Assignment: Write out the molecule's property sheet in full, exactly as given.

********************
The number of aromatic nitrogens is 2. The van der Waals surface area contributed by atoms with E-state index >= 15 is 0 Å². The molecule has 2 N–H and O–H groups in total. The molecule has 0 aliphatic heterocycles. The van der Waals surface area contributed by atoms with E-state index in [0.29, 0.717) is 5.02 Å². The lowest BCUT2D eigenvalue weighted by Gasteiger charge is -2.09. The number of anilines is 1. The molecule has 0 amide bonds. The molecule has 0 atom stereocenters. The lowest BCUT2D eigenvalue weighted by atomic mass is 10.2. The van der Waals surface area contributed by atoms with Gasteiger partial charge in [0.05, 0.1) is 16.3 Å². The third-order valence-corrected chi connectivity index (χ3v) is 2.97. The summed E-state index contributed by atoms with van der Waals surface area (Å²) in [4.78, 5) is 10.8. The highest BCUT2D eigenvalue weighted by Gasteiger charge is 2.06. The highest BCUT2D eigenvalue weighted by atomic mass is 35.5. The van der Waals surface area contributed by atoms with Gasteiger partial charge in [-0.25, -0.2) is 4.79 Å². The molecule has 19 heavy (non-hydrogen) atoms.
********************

The number of aromatic nitrogens is 2. The van der Waals surface area contributed by atoms with E-state index >= 15 is 0 Å². The molecule has 2 N–H and O–H groups in total. The molecule has 0 aliphatic heterocycles. The van der Waals surface area contributed by atoms with E-state index in [0.29, 0.717) is 5.02 Å². The lowest BCUT2D eigenvalue weighted by Gasteiger charge is -2.09. The number of anilines is 1. The molecule has 0 amide bonds. The molecule has 0 atom stereocenters. The lowest BCUT2D eigenvalue weighted by atomic mass is 10.2. The van der Waals surface area contributed by atoms with Gasteiger partial charge in [0.05, 0.1) is 16.3 Å². The third-order valence-corrected chi connectivity index (χ3v) is 2.97. The summed E-state index contributed by atoms with van der Waals surface area (Å²) in [4.78, 5) is 10.8. The highest BCUT2D eigenvalue weighted by Gasteiger charge is 2.06. The highest BCUT2D eigenvalue weighted by atomic mass is 35.5. The van der Waals surface area contributed by atoms with Gasteiger partial charge in [-0.25, -0.2) is 4.79 Å². The molecule has 19 heavy (non-hydrogen) atoms.